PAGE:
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“Bite-Size Bits of Local, National, and Global History”
“Bite-Size Bits of Local, National, and Global History”
Near (No Nearby Town. Out in Open Desert) in White Pine County, Nevada — The American Mountains (Southwest)
 

1862 Fort Ruby 1869

 
 
Fort Ruby Marker image. Click for full size.
By Chris English, June 18, 2014
1. Fort Ruby Marker
Inscription. Colonel P. Edward Connor was ordered to build and command this post in 1862. The fort was built midway between Salt Lake City, Utah and Carson City, Nevada to protect the Overland Mail Route (Pony Express) and emigrant travelers from Indian raiders. Most Army outposts of this time were built in remote areas, but this post was classified by the Army as the "Worst Post in the West." In 1869 the completion of the transcontinental railroad brought an end to the Pony Express, and the need for this fort. Post Commander Captain Timothy was ordered to close the fort. He and his men returned "Worst Post in the West" back to the Nevada desert in 1869.
 
Erected 1994 by Lucinda Jane Saunders Chapter 1881 E Clampus Vitus.
 
Marker series. This marker is included in the E Clampus Vitus marker series.
 
Location. 40° 4.025′ N, 115° 31.827′ W. Marker is near (No Nearby Town. Out in Open Desert), Nevada, in White Pine County. Marker is on White Pine County Road (County Road 3) 53.7 miles north of U.S. 50, on the right when traveling north. Click for map. The first, or last cottonwood trees as you enter or leave Ruby Valley mark Fort Ruby's location. Marker is in this post office area: Ely NV 89301, United States of America.
 
More about this marker.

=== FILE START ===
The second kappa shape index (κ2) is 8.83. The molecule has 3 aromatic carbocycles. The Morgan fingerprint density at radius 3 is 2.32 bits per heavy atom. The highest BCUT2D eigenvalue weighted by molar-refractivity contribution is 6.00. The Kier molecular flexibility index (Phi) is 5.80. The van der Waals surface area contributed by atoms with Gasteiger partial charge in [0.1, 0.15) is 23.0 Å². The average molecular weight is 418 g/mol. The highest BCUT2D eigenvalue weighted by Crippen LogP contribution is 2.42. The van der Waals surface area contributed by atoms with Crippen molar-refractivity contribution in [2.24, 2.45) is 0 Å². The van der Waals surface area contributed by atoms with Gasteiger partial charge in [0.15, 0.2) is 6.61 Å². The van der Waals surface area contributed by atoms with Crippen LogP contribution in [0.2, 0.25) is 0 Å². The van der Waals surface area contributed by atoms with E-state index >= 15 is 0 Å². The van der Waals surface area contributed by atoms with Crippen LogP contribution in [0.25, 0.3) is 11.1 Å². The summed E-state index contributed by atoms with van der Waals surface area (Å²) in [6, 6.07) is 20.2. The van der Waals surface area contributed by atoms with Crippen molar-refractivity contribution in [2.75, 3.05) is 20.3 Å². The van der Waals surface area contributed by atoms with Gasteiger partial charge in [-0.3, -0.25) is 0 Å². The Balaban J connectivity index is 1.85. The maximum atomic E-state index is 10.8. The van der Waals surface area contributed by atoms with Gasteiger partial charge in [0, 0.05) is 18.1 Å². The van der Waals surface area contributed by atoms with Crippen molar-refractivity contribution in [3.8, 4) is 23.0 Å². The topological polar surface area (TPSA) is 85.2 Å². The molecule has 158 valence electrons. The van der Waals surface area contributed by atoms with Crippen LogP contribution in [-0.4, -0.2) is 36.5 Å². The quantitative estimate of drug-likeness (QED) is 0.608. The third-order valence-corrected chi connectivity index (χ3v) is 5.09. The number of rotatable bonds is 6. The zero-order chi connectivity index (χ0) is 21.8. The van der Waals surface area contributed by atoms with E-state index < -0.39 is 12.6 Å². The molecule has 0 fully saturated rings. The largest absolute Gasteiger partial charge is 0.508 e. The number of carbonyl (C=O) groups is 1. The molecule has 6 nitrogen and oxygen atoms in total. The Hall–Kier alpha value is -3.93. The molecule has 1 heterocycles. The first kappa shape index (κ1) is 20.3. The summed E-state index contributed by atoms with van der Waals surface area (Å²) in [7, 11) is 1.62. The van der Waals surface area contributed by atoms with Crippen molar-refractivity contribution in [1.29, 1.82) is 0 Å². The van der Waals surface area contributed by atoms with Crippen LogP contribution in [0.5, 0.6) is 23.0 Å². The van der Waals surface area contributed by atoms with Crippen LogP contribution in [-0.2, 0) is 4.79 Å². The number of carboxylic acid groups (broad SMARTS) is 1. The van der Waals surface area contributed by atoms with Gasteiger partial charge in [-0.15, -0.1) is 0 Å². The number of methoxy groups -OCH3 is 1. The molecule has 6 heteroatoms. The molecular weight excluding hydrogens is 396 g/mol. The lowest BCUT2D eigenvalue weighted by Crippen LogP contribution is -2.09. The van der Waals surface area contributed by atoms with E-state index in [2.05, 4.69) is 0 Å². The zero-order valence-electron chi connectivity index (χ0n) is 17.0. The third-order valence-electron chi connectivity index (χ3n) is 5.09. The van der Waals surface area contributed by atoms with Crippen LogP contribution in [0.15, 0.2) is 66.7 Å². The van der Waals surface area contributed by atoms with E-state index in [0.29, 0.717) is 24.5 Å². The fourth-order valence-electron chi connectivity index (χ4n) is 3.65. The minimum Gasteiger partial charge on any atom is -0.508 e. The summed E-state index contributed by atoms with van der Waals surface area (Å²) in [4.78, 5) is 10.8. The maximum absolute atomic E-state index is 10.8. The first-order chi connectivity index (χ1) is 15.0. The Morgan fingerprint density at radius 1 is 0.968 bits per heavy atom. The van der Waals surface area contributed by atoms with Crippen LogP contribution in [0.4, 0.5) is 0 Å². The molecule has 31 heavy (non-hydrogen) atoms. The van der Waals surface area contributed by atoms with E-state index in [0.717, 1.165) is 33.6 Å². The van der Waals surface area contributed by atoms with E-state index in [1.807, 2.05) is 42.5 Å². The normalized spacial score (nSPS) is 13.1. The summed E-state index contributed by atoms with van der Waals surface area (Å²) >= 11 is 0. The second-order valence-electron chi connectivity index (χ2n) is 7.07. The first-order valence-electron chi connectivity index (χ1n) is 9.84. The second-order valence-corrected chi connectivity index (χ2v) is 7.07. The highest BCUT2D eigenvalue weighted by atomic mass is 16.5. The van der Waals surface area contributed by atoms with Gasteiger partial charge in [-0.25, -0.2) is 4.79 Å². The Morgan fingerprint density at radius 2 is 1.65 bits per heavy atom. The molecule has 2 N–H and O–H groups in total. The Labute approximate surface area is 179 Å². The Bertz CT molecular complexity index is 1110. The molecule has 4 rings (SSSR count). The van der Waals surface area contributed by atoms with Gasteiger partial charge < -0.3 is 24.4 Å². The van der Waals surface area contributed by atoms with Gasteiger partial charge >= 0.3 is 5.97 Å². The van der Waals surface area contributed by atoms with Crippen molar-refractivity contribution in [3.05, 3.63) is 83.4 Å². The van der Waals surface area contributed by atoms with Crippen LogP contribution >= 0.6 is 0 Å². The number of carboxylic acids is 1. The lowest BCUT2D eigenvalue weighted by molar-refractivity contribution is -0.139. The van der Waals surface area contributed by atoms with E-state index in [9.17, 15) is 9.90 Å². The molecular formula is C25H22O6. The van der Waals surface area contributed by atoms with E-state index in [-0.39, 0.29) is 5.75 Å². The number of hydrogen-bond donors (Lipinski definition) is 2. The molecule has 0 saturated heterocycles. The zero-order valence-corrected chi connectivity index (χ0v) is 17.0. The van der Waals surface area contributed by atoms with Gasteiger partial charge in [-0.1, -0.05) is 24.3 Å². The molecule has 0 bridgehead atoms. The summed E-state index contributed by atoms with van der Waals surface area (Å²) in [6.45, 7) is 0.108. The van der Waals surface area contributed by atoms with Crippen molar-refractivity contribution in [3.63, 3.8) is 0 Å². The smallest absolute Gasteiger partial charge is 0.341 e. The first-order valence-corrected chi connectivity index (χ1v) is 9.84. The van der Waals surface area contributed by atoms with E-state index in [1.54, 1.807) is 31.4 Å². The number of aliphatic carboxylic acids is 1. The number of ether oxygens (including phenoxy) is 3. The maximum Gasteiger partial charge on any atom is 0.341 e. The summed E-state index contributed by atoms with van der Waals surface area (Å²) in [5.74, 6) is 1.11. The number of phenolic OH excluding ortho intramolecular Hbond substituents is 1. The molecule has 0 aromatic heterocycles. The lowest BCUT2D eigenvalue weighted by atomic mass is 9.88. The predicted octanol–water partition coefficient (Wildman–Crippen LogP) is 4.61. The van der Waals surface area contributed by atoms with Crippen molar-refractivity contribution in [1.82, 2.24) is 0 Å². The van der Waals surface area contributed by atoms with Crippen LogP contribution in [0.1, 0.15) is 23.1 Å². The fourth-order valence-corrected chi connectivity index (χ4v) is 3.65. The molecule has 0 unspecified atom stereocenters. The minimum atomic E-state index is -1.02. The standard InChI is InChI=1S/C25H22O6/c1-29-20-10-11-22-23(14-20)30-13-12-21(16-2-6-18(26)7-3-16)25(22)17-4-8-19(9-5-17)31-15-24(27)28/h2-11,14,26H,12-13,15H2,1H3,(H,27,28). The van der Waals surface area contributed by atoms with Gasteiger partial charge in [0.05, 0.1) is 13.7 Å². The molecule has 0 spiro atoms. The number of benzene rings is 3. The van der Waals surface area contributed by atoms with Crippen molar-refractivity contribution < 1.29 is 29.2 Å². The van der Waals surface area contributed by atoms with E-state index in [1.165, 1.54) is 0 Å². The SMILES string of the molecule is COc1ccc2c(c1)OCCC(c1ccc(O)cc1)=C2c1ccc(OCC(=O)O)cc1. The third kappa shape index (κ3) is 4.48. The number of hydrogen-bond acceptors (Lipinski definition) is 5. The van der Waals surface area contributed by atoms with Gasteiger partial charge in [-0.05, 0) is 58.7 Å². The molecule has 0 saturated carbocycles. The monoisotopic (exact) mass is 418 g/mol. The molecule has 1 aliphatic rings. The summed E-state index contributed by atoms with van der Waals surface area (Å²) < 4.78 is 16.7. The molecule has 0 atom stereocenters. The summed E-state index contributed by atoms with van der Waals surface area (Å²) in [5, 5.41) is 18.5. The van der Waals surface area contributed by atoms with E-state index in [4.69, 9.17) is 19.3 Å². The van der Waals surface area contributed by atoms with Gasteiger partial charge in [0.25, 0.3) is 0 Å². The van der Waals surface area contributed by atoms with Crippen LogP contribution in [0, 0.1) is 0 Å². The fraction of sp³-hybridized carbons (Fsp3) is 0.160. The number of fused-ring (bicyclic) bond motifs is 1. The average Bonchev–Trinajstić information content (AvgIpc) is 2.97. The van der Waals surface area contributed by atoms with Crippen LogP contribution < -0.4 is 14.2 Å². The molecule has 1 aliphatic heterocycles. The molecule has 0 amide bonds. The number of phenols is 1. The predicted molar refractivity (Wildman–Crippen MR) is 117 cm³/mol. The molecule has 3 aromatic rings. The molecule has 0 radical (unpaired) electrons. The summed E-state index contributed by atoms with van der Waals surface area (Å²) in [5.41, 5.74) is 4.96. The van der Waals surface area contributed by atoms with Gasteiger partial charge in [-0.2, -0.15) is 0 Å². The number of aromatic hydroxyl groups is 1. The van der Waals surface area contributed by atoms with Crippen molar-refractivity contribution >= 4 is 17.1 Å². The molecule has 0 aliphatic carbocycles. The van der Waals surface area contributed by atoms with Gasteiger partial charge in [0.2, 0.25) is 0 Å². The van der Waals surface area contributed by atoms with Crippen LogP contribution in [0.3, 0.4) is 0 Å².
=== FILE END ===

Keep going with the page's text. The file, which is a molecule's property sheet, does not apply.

Site of Fort Ruby image. Click for full size.
By Chris English, June 18, 2014
2. Site of Fort Ruby
This is probably one of the most remote historical markers in the Lower 48 States.
 
Also see . . .  Fort Ruby. Fort Ruby was about 300 miles from Salt Lake City and nearly the same distance from Carson City, far removed from what might loosely be called civilization in the old American West. Troops of the Third Regiment of California Volunteers, all 600 of them, arrived in September 1862, and spent a month constructing log structures. (Submitted on June 20, 2014.) 
 
Categories. Forts, Castles
 
View E from the Fort Ruby Marker image. Click for full size.
By Chris English, June 18, 2014
3. View E from the Fort Ruby Marker
A commemorative flagpole is visible in the picture, Fort Ruby ruins at center right.
View S from the Fort Ruby Marker image. Click for full size.
By Chris English, June 18, 2014
4. View S from the Fort Ruby Marker
View W from the Fort Ruby Marker image. Click for full size.
By Chris English, June 18, 2014
5. View W from the Fort Ruby Marker
View N from the Fort Ruby Marker image. Click for full size.
By Chris English, June 18, 2014
6. View N from the Fort Ruby Marker
 
 
Credits. This page originally submitted on , by Chris English of Phoenix, Arizona. This page has been viewed 231 times since then and 8 times this year. Last updated on , by Chris English of Phoenix, Arizona. Photos:   1, 2. submitted on , by Chris English of Phoenix, Arizona.   3, 4, 5, 6. submitted on , by Chris English of Phoenix, Arizona. • Syd Whittle was the editor who published this page. This page was last revised on June 16, 2016.
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